The act of one who without necessity relates unfavorable things about another to certain persons. "Unfavorable things" includes not only statements that blacken a person's good name, but statements that can cause unnecessary harm or sorrow to one's neighbor. By "good name" is meant the esteem that others have for a person because of praiseworthy qualities. The talebearer relates unfavorable things to certain persons, namely, those who have a special relation to the one about whom he is talebearing. Thus, a child tells tales about his classmates to the teacher; another child tells tales about his brothers and sisters to his parents. The motives for talebearing are varied: dislike for another, envy, the desire of ingratiating oneself, mistaken notions about obligations to report on the actions of others, or a desire to sow discord or hard feelings between friends.
There is no doubt that talebearing is prevalent among children. Besides the various reasons given above, the child will have an added reason if he has been encouraged in this practice by his parents or teachers. A child who has received direct or indirect commendation from an adult for this type of action will be more inclined to continue the regrettable habit. The habit becomes more difficult to break as the child grows older. It is not correct, however, to think that talebearing is confined to children or to those who developed the habit as a child. Adults, both men and women, indulge in it.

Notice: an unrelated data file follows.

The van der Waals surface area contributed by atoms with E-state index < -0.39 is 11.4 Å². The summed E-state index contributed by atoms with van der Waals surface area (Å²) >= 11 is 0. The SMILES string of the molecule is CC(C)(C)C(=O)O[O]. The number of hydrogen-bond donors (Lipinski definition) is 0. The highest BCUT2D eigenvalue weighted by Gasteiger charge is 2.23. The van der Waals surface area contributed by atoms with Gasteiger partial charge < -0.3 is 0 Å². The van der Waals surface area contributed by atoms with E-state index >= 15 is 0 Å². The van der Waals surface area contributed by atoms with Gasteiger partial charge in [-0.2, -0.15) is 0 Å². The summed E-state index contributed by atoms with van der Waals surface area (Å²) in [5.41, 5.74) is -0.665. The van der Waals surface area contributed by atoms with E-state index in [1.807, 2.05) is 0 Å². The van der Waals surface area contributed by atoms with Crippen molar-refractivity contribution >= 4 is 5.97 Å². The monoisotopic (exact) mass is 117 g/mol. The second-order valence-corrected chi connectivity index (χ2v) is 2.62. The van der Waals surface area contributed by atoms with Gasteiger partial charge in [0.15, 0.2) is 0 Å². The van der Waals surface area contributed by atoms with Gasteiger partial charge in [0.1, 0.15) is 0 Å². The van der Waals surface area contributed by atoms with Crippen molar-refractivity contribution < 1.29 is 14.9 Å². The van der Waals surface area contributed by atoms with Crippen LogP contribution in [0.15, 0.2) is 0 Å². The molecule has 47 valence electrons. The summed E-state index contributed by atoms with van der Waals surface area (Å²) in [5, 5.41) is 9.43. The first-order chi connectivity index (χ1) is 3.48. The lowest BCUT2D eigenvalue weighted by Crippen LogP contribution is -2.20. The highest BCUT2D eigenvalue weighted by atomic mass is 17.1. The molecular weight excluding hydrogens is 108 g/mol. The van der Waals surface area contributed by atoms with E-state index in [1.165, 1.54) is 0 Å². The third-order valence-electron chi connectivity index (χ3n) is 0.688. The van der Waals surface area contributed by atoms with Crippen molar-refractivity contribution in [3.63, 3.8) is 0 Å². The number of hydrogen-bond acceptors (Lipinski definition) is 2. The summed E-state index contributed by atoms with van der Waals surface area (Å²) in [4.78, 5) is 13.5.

The sinfulness of talebearing differs according to the various forms the act can take. Even if the unfavorable things reported are not harmful to the person's reputation, the act is still a violation of charity. If the unfavorable things are true and divulged without necessity and harm has been done to the person's good name, the action is comparable to detraction. If the unfavorable things are lies, and the person's good name has been blackened, the act is comparable to calumny. Relating unfavorable things in order to break up a good friendship or "… to sow discord among brethren is hated by the Lord" (Prv6.19). However, not all revelations of unfavorable things about one's neighbor are sinful. The action is licit when there is a moral demand of equal or greater urgency. In other words, when the continued ignorance of the truth is causing harm, the unfavorable truth may be licitly revealed.
See Also: detraction; calumny; reputation, moral right to.
Bibliography: d. m. prÜmmer, Manuale theologiae moralis, ed. e. m. mÜnch, 3 v. (Freiburg-Barcelona 1955) 2:165–201. b. h. merkelbach, Summa theologiae moralis, 3 v. (Paris 1949) 2:423–432. thomas aquinas, Summa Theologiae 2a2ae, 73–74. h. davis, Moral and Pastoral Theology (New York 1958). k. b. moore, The Moral Principles Governing the Sin of Detraction … (Washington 1950).
[k. b. moore]